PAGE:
Utah’s New Tax Bill

If your Twitter feed is anything like mine, you’ve probably heard by now that the Utah legislature passed a tax bill last week in a special session. The governor has apparently said he plans to sign the bill.

The bill has been controversial, to say the least. It was even protested by an odd assortment of characters including not only Utah Legislative Watch and Alliance for a Better Utah, but also Santa Claus and the Grinch. A lot of the objections seem to be to process—the bill went from proposed to passed in less than a couple days, and was passed in a special session (though, as a non-Utahn, I don’t actually know what that means). But there has been pushback against the substance, too. A lot of that pushback resonates with me: there have been significant complaints that the changes amount to a more-regressive tax burden on Utahns, with new taxes burdening the poor, while tax cuts redounding to the benefit of the wealthy.  And that, in the words of both of Isaiah and the Twitter feed of the greatest blog in the universe, would be grinding the faces of the poor.

So is that what Utah’s doing? Not entirely, it turns out. [Read more…]

The Salt Lake Tribune is Officially a Public Charity!

Photo by Cool Hand Luke [CC BY-SA 3.0], via Wikimedia Commons

This morning, the Salt Lake Tribune announced that the IRS had granted it tax-exempt status as a 501(c)(3) public charity.[fn1] And, while it’s not the first tax-exempt news organization, it says that it’s the first legacy newsroom that’s transformed from for-profit to nonprofit.[fn2]

This doesn’t come entirely as a surprise: six months ago, it announced its intention to become a nonprofit/tax-exempt organization, and I wrote an Explainer about it. So now that it’s real, what does that mean for the Tribune?

I don’t think we know yet. The paper hasn’t announced what changes it plans to make, if any. I stand by everything I wrote last time I wrote about this, but I’ll add a couple things now that it’s real. [Read more…]

Taxsplainer: How the Utah Legislature Is Raising Taxes By Doing Nothing

The Salt Lake Tribune is reporting that the Utah legislature has just enacted a large tax increase on many Utah families, in spite of its putative 0.05 percentage-point tax cut. How can that be? [Read more…]

Brigham Young, John P. Taggart, and the Federal Income Tax

On January 3, 1871, Brigham Young sent a telegram to  his counselor Daniel H. Wells. The LDS Church History Library only has the first page of the letter, but even the absence of subsequent pages can’t disguise the story lying under the surface. The first page of the telegram reads:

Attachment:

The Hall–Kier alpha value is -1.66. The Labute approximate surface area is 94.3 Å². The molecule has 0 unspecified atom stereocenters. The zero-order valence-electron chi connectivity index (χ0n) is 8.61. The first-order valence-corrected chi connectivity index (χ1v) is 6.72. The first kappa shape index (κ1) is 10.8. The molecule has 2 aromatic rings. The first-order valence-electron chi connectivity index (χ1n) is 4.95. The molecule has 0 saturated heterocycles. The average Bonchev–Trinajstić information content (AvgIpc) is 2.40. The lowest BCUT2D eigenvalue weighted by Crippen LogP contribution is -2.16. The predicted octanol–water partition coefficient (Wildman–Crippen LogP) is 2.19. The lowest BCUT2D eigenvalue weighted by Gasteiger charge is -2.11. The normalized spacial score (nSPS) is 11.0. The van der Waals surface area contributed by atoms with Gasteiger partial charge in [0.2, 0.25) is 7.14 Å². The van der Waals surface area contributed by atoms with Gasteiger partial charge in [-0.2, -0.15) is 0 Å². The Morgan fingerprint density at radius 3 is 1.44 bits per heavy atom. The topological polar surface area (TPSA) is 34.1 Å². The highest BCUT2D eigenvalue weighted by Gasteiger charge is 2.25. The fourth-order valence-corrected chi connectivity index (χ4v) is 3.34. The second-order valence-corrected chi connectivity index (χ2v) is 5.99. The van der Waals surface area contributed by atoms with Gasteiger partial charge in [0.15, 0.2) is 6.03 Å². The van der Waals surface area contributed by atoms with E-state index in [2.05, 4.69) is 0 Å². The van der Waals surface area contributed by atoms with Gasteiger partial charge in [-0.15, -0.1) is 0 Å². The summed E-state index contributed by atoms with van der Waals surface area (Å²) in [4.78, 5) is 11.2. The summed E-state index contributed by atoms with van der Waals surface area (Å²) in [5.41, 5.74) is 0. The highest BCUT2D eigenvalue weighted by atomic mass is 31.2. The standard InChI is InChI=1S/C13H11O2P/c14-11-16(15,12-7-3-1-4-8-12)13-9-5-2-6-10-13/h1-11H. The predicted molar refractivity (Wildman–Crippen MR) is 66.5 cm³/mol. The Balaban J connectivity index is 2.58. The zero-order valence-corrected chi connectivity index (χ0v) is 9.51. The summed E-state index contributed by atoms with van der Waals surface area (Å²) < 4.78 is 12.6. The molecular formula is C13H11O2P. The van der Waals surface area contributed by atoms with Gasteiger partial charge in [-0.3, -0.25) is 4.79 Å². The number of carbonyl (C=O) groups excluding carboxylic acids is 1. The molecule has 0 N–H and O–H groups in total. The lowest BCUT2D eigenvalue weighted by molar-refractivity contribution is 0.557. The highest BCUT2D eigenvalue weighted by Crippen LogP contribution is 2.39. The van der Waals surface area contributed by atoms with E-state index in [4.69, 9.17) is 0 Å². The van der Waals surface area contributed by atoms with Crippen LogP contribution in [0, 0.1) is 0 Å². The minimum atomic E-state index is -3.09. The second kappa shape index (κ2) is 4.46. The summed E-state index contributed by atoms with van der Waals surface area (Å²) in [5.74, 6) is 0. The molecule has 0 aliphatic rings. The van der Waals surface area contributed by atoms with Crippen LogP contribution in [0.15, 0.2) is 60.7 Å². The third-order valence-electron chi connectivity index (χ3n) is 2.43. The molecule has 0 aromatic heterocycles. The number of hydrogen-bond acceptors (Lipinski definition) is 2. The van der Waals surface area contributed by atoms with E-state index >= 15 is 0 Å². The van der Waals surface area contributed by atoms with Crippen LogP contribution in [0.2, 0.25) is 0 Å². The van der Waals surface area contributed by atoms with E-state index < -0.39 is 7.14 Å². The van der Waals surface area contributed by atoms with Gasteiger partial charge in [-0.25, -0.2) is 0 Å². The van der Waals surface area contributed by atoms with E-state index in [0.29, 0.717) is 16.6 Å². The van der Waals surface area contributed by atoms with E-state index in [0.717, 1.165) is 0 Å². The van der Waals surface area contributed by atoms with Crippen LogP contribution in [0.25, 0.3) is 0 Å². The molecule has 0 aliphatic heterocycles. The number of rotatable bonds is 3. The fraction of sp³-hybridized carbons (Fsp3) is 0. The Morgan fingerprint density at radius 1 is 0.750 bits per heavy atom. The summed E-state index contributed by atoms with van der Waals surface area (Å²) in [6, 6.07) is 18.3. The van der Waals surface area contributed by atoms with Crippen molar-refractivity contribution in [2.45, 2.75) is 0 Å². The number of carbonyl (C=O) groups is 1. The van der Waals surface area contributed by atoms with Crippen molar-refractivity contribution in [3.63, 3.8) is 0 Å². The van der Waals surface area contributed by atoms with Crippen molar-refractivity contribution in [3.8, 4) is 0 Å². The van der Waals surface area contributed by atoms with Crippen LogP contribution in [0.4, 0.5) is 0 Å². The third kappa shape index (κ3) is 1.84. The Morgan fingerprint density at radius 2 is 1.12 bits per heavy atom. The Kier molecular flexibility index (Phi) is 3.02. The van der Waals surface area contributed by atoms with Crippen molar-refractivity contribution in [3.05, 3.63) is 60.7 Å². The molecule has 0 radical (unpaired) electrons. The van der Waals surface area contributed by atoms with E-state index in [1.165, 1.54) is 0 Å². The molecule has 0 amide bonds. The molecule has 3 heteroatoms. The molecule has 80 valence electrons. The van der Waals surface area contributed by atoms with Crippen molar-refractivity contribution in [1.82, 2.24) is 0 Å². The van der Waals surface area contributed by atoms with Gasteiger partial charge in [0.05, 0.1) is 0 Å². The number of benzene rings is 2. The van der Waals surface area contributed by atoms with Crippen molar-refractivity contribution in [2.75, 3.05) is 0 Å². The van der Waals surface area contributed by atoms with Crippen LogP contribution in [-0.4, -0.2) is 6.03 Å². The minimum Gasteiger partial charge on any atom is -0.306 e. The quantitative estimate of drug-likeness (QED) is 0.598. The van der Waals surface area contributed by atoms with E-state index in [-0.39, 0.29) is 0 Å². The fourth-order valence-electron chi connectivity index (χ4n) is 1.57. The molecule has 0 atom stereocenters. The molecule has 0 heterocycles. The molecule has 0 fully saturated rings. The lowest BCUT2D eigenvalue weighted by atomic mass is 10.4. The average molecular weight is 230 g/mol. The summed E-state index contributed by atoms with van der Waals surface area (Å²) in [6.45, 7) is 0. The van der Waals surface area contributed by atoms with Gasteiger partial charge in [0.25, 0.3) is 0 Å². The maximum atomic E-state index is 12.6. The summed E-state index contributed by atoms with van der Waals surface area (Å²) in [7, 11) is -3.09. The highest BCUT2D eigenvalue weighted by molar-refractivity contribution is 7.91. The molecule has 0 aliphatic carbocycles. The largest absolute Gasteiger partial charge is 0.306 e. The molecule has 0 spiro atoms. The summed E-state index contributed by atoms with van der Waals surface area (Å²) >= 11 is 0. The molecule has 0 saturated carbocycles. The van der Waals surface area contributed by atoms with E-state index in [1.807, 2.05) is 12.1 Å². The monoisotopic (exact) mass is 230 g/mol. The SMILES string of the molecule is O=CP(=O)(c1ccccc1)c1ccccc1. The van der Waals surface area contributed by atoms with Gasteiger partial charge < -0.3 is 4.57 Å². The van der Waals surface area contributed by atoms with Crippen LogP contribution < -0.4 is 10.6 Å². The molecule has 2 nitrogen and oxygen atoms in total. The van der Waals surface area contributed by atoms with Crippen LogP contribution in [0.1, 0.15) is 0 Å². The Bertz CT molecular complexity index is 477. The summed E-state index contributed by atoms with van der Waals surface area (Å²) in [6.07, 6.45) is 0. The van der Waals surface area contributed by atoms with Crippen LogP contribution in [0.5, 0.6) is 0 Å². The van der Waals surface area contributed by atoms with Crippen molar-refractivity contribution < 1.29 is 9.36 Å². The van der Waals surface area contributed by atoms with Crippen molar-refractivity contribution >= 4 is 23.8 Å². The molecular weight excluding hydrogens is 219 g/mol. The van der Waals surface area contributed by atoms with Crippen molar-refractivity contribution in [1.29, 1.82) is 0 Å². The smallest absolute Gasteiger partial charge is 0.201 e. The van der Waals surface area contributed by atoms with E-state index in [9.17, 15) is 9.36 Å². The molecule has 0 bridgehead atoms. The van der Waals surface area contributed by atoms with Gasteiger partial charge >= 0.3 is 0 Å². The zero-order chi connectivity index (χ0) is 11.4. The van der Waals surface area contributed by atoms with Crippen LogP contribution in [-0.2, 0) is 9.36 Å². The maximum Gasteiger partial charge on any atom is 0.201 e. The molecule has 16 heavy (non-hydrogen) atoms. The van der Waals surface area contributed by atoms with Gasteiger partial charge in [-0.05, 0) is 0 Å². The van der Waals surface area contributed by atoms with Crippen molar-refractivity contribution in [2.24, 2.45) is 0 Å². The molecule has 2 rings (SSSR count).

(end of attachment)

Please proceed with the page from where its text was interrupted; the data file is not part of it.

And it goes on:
We think it will be wisdom for the Latter Day Saints to omit paying tithing Some of the Officers of the government seem determined to rob us of our hard earnings which are donated to sustain the poor and other charitable purposes We will carry on our public works and assist the poor by some other method If this agrees with your feelings have Bro Cannon[fn1]

I’m not sure I can emphasize enough how crazy this is: Brigham Young suggested doing away with tithing. While I don’t know the church’s revenue in 1870, in 1880, about $540,000 of the church’s $1 million in revenue came from tithing. And yet Brigham Young was willing to get rid of it in response to some kind of robbery. So what’s going on? [Read more…]

The Halloween Parent Tax

I was asked on Twitter about the Halloween Parent Tax. And with Halloween coming up, it seemed like it needed a post. So here you are:

Design Considerations

You’ve got a couple options here. Are you going to create an income tax? A consumption tax? A head tax? Each is slightly different, in certain relevant ways:

Income Tax: This is probably what you think of when you think of the Halloween Parent Tax. Essentially, children are required to give their parents some percentage of the candy they get. (My wife’s parents imposed a 15-percent Halloween Parent Tax when she was growing up.) There are some design complications here—for example, are you taking a percentage of the number of pieces of candy the kids get? Or do different kinds of candy have different values? And do you take size into account in calculating candy?[fn1] [Read more…]